The Isle of Man.caesar MORE northward, lies the Mona which Cæsar mentions, situate, as he says, in the middle between Britain and Ireland. Ptolemy calls it Monoeda, Mon-eitha,Mona or Menavia. that is (if I may be allow’d a conjecture) the more remote Mona, to distinguish it from the other Mona or Anglesey. Pliny calls it Monabia; Orosius, Menavia; and Bede,Lib.2. c.9. Menavia secunda;In a certain copy of Ninius, it is call’d Manau Guotodin. by whom Mona or Anglesey is called Menavia prior, and both, British Islands; yet I must note, that it is falsly read Mevania, in these Writers. Ninius, who goes also by the name of Gildas, calls it Eubonia and Manaw; the Britains call it Menaw, the Inhabitants Maning, and the English, the Isle of Man. It lies the middle between the north parts of Ireland and Britain (says Giraldus Cambrensis;) and this rais’d no small dispute among the Ancients, to which Country it belong’d. At last, the difference was thus adjusted: Since it appear’d, that venomous Creatures (brought over for the experiment) would live here; it was unanimously adjudg’d to Britain. Yet the Inhabitants are very like the Irish, both in Speech and Manners; but not without something of the Norwegians too.
It is from north to south about thirty Italian Miles in length; but, in the widest part, not above fifteen broad; nor above eight, in the narrowest. In Bede’s time, it contain’d three hundred families, and Mona nine hundred and sixty: at present it has seventeen Parish-Churches. It produces Flax and Hemp in great plenty; and here are good Pastures and Cornfields. It has good store of Barley and Wheat, but especially of Oats; and for this reason the People generally feed upon oat-bread. All over the Island, are great herds of Cattle, and flocks of Sheep; but both Sheep and Cattle are (like those in their neighbouring Country of Ireland) much less than in England, and not so well headed. The want of wood for fuel, is supply’d by a bituminous turf; in digging for which, they often find trees bury’d underground. subterranean tsunami flood In the middle, the Isle is mountainous; the highest Hill is Sceafell,Sceafell. from which in a clear day they can see Scotland, England, and Ireland. The chief Town is Russin,Russin, or Castle-town. situate on the south-side of the Island; which, from a Castle with a garrison therein, is commonly call’d Castle-town. Here, at Castle-town, within a little Isle, Pope Gregory the fourth, ⌈is said to have⌉ erected an Episcopal See,Episcopus Sodorensis. the Bishop of which (nam’d Sodorensis,See below. from the Island as is believ’d,) had formerly jurisdiction over all the Islands of the Hebrides. But it is now limited to this Island; and his Metropolitan is the Archbishop of York. This Bishop has neither Seat nor Vote, among the Lords of Parliament in England. The most populous Town is Duglas;Duglas. for it has the best harbour, and the most easie entrance, and is frequented by the French and other foreigners, who bring hither their Baysalt, and buy up the Commodities of the Island, viz. Leather, coarse Wooll, and salt Beef. On the south-side of the Island, stands Bala Curi,Bala Curi. where the Bishop generally resides; and the Pile,Pile. a Fort erected in a small Island, and defended by a pretty good garrison. Before the south Promontory, lies a little Island which they call the Calf of Man, where are great store of Puffins, and of those Ducks and Drakes said to breed in rotten wood, which the English call Bernacles, and the Scots † † Those of Scotland are quite of another kind.Clakes and Soland Geese.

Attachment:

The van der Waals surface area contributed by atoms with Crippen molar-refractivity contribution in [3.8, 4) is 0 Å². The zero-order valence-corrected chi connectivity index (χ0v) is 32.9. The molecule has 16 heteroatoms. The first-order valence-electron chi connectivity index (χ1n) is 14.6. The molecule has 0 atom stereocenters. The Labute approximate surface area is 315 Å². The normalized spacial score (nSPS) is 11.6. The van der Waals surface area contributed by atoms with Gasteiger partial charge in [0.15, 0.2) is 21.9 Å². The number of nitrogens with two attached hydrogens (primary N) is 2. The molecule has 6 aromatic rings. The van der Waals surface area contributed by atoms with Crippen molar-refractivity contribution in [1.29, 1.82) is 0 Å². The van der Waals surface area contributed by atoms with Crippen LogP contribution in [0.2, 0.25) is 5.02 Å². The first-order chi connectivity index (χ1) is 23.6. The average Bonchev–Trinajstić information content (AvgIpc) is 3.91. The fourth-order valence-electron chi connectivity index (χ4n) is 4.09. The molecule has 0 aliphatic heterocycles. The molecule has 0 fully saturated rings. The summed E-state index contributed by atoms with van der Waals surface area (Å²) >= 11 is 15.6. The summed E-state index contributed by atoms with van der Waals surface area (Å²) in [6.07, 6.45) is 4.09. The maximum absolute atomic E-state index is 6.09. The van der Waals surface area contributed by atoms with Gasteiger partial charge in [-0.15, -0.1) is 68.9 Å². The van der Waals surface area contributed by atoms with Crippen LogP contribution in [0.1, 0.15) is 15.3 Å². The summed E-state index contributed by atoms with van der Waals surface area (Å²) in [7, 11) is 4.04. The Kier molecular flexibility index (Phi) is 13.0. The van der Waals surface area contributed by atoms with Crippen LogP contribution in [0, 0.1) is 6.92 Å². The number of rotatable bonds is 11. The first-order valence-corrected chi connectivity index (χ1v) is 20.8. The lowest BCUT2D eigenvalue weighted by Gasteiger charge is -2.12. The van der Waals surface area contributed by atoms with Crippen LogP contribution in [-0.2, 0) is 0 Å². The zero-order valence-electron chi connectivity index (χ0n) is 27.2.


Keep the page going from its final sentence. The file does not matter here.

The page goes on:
What remains concerning this Island, is added out of a Letter which I receiv’d from the most learned and Right reverend Father in God, John Meryk, Bishop of this See. This Island not only supplies its own wants with its own cattle, fish, and corn; but, by the industry of the Inhabitants more than the goodness of the Soil, it exports great quantities of Corn every year. The happiness which the Isle enjoys, is owing to nothing more, than the government of the Earl of Derby, who at his own proper charges defends it with a standing guard against its neighbouring enemies, and lays out the greatest part of the revenue upon it. All causes are decided here without writing or expence, by certain judges whom they choose among themselves, and call Deemsters.Deemsters. For the Magistrate takes up a Stone, and after he has mark’d it, gives it to the Plaintiff; by virtue whereof he summons his witnesses and the Defendant. If the case is difficult, and of consequence, it is referred to the hearing of ¦ ¦ Now 24.twelve men, whom they Keys of the Island. call the Keys of the Island. They have also Coroners, call’d Annos;Annos. who execute the office of Sheriffs. As for the Ecclesiastical Judge, he cites the Parties, and determines the Cause, and in eight days they must either obey his Sentence, or go to Gaol. As their Language is peculiar, so likewise were their Laws and Money, as I have been told; which are signs of a distinct soveraignty. The Ecclesiastical Laws in force here, come nearer the Civil than Canon Law. Neither Judges nor * * Formulariis.Clerks have any Fees. As for those Witchcrafts spoken of by English writers, there is no such thing here. The richer sort imitate the Gentry of Lancashire, in splendid living and a frankness of temper. The women never stir abroad but with their winding sheets about them, to put them in mind of mortality. If a woman be tried and receive sentence of death, she is † † Now hanged as Men; except Witches, who are burnt.sew’d-up in a sack, and thrown from a Rock into the Sea. Stealing, and begging from door to door, is universally detested. The people are wonderful religious, and, to a man, zealously conformable to the Church of England. They are great enemies to the Disorders and Confusions, Civil and Ecclesiastical, of the neighbouring Countries. And as the whole Isle is divided into two parts, south and north; the Language of this comes near the Scotch, and of the other, near the Irish.